It’s impossible to guess, some three months away from the nominations, what might be up for Oscar in the music categories. But we can’t resist trying.

The only sure thing seems to be that English composer Jonny Greenwood will be nominated for at least one Oscar and maybe two. The Radiohead guitarist has been nominated just once (for 2017’s “Phantom Thread”) but has lately stepped up his film score output and has no fewer than three talked-about films in contention: “Spencer,” the Princess Diana movie, for director Pablo Larrain; “The Power of the Dog” (pictured), the Benedict Cumberbatch western for director Jane Campion; and “Licorice Pizza,” for his frequent collaborator Paul Thomas Anderson.

Eleven-time nominee (and winner for the original “Lion King” in 1994) Hans Zimmer seems a likely entrant for his moody, evocative, choral-based score for the sci-fi epic “Dune.” Another 11-time nominee (and two-time winner, for 2014’s “The Grand Budapest Hotel” and 2017’s “The Shape of Water”), Alexandre Desplat, may be a contender for his latest Wes Anderson comedy, the all-star “The French Dispatch.”

Two composers of color were nominated last year, and one of them won (Jon Batiste, one of three composers on Pixar’s “Soul”). Terence Blanchard, busy with his opera “Fire Shut Up in My Bones” at the Metropolitan Opera in New York, has no film in competition this year.

But Kris Bowers (“Green Book”) has the Williams-sisters tennis backstory “King Richard,” and if the music branch decides it wants to be hip, there’s also Jeymes Samuel’s “The Harder They Fall,” co-produced by Jay-Z and with songs and score by Samuel, who also wrote and directed the all-Black western. But no director who also scored his movie has been nominated since Charles Chaplin (“Limelight” in 1972)… although he won.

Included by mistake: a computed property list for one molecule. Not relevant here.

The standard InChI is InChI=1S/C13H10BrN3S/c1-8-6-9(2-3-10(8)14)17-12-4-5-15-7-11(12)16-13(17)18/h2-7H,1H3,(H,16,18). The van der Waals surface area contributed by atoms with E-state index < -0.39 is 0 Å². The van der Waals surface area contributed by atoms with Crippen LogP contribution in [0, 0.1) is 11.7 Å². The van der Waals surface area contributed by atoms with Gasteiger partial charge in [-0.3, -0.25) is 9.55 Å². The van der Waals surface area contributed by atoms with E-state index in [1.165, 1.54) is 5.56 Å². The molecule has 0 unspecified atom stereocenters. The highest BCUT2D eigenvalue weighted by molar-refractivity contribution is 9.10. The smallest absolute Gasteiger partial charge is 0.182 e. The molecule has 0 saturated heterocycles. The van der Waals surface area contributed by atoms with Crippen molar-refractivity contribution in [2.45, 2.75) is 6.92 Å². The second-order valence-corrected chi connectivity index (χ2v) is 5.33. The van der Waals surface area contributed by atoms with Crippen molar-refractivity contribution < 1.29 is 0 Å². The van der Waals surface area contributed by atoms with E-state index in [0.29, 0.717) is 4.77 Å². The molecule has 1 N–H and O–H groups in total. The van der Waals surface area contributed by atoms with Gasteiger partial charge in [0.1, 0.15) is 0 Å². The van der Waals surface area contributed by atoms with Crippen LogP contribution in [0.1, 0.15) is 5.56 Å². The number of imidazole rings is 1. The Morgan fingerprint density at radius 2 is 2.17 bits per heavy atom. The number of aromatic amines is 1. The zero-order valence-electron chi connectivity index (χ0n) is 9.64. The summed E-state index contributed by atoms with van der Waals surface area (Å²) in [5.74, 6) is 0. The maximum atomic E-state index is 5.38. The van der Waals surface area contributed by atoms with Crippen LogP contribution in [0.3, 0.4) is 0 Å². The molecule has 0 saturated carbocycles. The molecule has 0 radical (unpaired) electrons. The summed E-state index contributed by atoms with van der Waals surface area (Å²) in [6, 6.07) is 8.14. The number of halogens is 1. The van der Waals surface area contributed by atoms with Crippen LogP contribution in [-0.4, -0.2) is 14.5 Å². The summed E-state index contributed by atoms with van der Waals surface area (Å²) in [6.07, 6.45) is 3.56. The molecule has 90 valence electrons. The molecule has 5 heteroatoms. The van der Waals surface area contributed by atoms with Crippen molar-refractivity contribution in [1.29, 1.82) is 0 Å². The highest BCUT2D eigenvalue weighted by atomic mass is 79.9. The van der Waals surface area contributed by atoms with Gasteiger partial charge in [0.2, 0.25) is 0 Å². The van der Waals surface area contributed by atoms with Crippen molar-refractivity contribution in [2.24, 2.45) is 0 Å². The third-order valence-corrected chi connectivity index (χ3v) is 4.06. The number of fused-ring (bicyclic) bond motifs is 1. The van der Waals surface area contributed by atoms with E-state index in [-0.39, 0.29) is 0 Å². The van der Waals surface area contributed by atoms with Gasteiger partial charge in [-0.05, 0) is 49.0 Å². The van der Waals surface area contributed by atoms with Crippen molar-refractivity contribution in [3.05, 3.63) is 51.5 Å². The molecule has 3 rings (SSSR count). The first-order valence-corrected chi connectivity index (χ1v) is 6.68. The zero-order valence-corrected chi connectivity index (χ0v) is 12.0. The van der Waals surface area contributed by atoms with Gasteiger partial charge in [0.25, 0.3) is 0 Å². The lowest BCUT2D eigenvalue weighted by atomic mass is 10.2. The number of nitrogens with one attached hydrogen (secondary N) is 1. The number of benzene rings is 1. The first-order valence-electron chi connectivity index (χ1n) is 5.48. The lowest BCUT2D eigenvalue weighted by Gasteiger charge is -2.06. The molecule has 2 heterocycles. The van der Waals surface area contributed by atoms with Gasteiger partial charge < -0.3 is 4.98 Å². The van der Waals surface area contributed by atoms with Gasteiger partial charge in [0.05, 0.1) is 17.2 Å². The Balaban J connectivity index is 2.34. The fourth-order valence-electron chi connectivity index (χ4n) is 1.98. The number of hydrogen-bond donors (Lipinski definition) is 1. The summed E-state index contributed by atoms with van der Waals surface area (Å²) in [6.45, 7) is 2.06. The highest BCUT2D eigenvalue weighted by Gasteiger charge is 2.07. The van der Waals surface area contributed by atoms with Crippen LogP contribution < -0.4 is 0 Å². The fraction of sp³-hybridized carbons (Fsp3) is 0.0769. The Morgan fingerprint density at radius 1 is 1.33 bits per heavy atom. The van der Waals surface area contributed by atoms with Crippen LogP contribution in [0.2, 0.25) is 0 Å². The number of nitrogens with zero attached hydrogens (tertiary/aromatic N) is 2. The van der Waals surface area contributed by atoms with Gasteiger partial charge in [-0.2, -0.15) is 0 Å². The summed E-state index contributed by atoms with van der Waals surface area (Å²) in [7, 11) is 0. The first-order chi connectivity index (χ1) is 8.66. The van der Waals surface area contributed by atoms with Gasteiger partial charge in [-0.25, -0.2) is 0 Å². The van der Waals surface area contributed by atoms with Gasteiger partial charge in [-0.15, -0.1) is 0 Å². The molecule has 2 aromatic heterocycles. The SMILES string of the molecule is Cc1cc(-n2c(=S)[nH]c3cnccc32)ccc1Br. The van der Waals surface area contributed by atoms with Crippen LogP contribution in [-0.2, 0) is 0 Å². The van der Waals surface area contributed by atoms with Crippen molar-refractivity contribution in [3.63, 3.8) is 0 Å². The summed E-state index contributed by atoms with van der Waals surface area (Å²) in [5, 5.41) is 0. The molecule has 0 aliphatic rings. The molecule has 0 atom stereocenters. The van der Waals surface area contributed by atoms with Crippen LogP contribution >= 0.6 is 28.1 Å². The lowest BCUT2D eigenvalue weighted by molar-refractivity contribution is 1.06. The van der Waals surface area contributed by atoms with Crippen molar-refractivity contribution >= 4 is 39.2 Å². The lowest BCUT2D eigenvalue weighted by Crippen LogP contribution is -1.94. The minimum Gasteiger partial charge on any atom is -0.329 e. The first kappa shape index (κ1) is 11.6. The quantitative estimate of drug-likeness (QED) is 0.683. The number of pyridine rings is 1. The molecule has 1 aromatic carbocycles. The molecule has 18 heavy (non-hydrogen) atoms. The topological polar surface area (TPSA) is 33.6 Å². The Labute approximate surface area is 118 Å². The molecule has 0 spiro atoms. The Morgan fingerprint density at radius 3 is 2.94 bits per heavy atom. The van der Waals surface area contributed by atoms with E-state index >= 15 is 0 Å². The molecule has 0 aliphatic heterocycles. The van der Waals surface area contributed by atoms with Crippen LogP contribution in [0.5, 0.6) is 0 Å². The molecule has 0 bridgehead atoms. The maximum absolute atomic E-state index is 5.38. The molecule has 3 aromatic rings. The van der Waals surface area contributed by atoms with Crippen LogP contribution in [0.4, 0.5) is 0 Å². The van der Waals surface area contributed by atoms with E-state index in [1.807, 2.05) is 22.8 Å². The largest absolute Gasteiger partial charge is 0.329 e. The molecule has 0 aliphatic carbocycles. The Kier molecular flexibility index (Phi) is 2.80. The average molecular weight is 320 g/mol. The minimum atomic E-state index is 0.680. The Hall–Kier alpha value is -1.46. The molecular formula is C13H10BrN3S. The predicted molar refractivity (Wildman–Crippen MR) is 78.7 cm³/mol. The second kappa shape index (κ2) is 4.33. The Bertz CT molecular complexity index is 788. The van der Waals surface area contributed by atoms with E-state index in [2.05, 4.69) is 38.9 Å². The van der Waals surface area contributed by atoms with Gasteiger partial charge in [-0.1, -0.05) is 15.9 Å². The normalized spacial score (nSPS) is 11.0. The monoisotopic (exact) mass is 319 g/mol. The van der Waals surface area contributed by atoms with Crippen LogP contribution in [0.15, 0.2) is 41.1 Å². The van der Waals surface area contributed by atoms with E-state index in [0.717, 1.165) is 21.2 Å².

And what about the women? Only two have been nominated in the last decade (Mica Levi, for 2016’s “Jackie,” and Hildur Guðnadóttir, for 2019’s “Joker,” and she won) but their profile has risen considerably in recent years. Isabel Waller-Bridge’s score for “Munich: The Edge of War” could be a contender, as could Dara Taylor’s for “The Tender Bar,” Amie Doherty’s for the animated “Spirit Untamed” or Germaine Franco for Disney’s colorful “Encanto.”

The veterans, those composers whose music is already familiar to the music branch, always have a leg up in terms of consideration. Carter Burwell (two-time nominee for 2015’s “Carol” and 2017’s “Three Billboards Outside Ebbing, Missouri”) has never been nominated for a Joel Coen movie despite scoring 19 of them. “The Tragedy of Macbeth” with Denzel Washington may well be the first.

Nicholas Britell (another two-time nominee, for 2016’s “Moonlight” and 2018’s “If Beale Street Could Talk”) could score his first nomination for an Adam McKay film, the black comedy “Don’t Look Up.”

One of the enduring mysteries of Oscar music is the branch’s failure to nominate Harry Gregson-Williams, who has scored everything from “Shrek” to “The Martian.” This year he has Ridley Scott’s 14th-century period epic “The Last Duel.”

Three-time nominee Alberto Iglesias (2005’s “The Constant Gardener,” 2007’s “The Kite Runner,” 2011’s “Tinker Tailor Soldier Spy”) could return to the competition with “Parallel Mothers,” from his frequent collaborator and fellow Spaniard Pedro Almodovar.

Last-minute entries could include Guillermo del Toro’s “Nightmare Alley,” to be scored by Nathan Johnson (“Knives Out”) and Maggie Gyllenhaal’s “The Lost Daughter” with music by Dickon Hinchliffe (“Winter’s Bone”).

And despite big box-office returns, Marvel movies tend to be ignored for music honors, so composer Lorne Balfe’s innovative score for the Marvel movie “Black Widow” (featuring choral passages based on Russian poetry) could be a longshot. But then “Black Panther” was a Marvel movie and it won the 2018 Oscar for Ludwig Göransson.